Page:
A cost effective solution to reduce disaster losses in developing countries : hydro-meteorological services, early warning, and evacuation
In Europe, it can be estimated that hydro-meteorological information and early warning systems save several hundreds of lives per year, avoid between 460 million and 2.7 billion Euros of disaster asset losses per year, and produce between 3.4 and 34 billion of additional benefits per year through the optimization of economic production in weather-sensitive sectors (agriculture, energy, etc.). The potential for similar benefits in the developing world is not only proportional to population, but also to increased hazard risk due to climate and geography, as well as increased exposure to weather due to the state of infrastructure. This analysis estimates that the potential benefits from upgrading to developed-country standards the hydro-meteorological information production and early warning capacity in all developing countries include: (i) between 300 million and 2 billion USD per year of avoided asset losses due to natural disasters; (ii) an average of 23,000 saved lives per year, which is valued between 700 million and 3.5 billion USD per year using the Copenhagen Consensus guidelines; and (iii) between 3 and 30 billion USD per year of additional economic benefits. The total benefits would reach between 4 and 36 billion USD per year. Because some of the most expensive components of early warning systems have already been built (e.g., earth observation satellites, global weather forecasts), these investments are relatively modest, estimated here around 1 billion US per year, reaching benefit-cost ratios between 4 and 36.
|Date of creation:||01 May 2012|
|Contact details of provider:|| Postal: 1818 H Street, N.W., Washington, DC 20433|
Phone: (202) 477-1234
Web page: http://www.worldbank.org/
More information through EDIRC
Please report citation or reference errors to , or , if you are the registered author of the cited work, log in to your RePEc Author Service profile, click on "citations" and make appropriate adjustments.:
- Mendelsohn, Robert & Emanuel, Kerry & Chonabayashi, Shun, 2011. "The impact of climate change on global tropical storm damages," Policy Research Working Paper Series 5562, The World Bank.
- Hallegatte, Stephane & Hourcade, Jean-Charles & Dumas, Patrice, 2007.
"Why economic dynamics matter in assessing climate change damages: Illustration on extreme events,"
Elsevier, vol. 62(2), pages 330-340, April.
- Stéphane Hallegatte & Jean Charles Hourcade & Patrice Dumas, 2007. "Why economic dynamics matter in assessing climate change damages : illustration on extreme events," Post-Print hal-00164626, HAL.
- Dercon, Stefan, 2004. "Growth and shocks: evidence from rural Ethiopia," Journal of Development Economics, Elsevier, vol. 74(2), pages 309-329, August.
- Stefan Dercon, 2003. "Growth and Shocks: evidence from rural Ethiopia," CSAE Working Paper Series 2003-12, Centre for the Study of African Economies, University of Oxford.
- Stefan Dercon, 2004. "Growth and Shocks: evidence from rural Ethiopia," Development and Comp Systems 0409036, EconWPA.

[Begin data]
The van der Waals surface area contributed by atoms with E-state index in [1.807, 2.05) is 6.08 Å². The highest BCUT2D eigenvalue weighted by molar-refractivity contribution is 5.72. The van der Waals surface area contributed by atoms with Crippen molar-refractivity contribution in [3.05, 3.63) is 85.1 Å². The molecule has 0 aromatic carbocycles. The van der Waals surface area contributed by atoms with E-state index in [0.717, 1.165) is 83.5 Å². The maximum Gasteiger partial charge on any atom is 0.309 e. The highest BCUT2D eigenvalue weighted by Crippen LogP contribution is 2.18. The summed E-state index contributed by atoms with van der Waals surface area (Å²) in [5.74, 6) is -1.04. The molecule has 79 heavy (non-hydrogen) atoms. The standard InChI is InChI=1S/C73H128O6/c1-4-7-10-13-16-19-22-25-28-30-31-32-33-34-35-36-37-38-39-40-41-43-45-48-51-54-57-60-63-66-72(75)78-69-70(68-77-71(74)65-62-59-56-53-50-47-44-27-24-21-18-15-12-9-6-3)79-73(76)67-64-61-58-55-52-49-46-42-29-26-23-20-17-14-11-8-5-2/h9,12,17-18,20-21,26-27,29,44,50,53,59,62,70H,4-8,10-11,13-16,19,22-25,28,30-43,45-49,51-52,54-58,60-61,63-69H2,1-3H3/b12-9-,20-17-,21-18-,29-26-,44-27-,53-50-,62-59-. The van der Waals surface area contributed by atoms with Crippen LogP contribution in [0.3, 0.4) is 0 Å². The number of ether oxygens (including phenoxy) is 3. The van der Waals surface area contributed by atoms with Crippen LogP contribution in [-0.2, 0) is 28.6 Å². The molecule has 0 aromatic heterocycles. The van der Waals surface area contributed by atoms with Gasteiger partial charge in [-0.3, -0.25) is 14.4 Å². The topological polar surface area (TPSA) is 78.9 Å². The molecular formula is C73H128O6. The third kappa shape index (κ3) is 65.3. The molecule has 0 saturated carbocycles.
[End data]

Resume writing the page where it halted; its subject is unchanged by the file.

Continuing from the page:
- Craig E. Landry & Okmyung Bin & Paul Hindsley & John C. Whitehead & Kenneth Wilson, 2007. "Going Home: Evacuation-Migration Decisions of Hurrican Katrina Survivors," Southern Economic Journal, Southern Economic Association, vol. 74(2), pages 326-343, October.
- Craig E. Landry & Okmyung Bin & Paul Hindsley & John C. Whitehead & Kenneth Wilson, 2007. "Going Home: Evacuation-Migration Decisions of Hurricane Katrina Survivors," Working Papers 07-03, Department of Economics, Appalachian State University.
- Carter, Michael R. & Little, Peter D. & Mogues, Tewodaj & Negatu, Workneh, 2007. "Poverty Traps and Natural Disasters in Ethiopia and Honduras," World Development, Elsevier, vol. 35(5), pages 835-856, May.
- Nicola Ranger & Stéphane Hallegatte & Sumana Bhattacharya & Murthy Bachu & Satya Priya & K. Dhore & Farhat Rafique & P. Mathur & Nicolas Naville & Fanny Henriet & Celine Herweijer & Sanjib Pohit & Jan, 2011. "An assessment of the potential impact of climate change on flood risk in Mumbai," Climatic Change, Springer, vol. 104(1), pages 139-167, January.
- Nicola Ranger & Stéphane Hallegatte & Sumana Bhattacharya & Murthy Bachu & Satya Priya & K. Dhore & Farhat Rafique & P. Mathur & Nicolas Naville & Fanny Henriet & Celine Herweijer & Sanjib Pohit & Jan, 2011. "An assessment of the potential impact of climate change on flood risk in Mumbai," Post-Print hal-00719120, HAL.
- Toya, Hideki & Skidmore, Mark, 2007. "Economic development and the impacts of natural disasters," Economics Letters, Elsevier, vol. 94(1), pages 20-25, January.
- Mark Skidmore & Hideki Toya, 2005. "Economic Development and the Impacts of Natural Disasters," Working Papers 05-04, UW-Whitewater, Department of Economics.
- Hallegatte, Stephane, 2011. "How economic growth and rational decisions can make disaster losses grow faster than wealth," Policy Research Working Paper Series 5617, The World Bank.
- Humberto López & Luis Servén, 2015. "Too Poor to Grow," Central Banking, Analysis, and Economic Policies Book Series, in: Ricardo J. Caballero & Klaus Schmidt-Hebbel (ed.), Economic Policies in Emerging-Market Economies Festschrift in Honor of Vittorio Corbo, edition 1, volume 21, chapter 13, pages 309-350 Central Bank of Chile.
- Lopez, Humberto & Serven, Luis, 2009. "Too poor to grow," Policy Research Working Paper Series 5012, The World Bank.
- Julie Zissimopoulos & Lynn A. Karoly, 2007. "Employment and Self-Employment in the Wake of Hurricane Katrina," Working Papers 525, RAND Corporation.
- Kellenberg, Derek K. & Mobarak, Ahmed Mushfiq, 2008. "Does rising income increase or decrease damage risk from natural disasters?," Journal of Urban Economics, Elsevier, vol. 63(3), pages 788-802, May. Full references (including those not matched with items on IDEAS)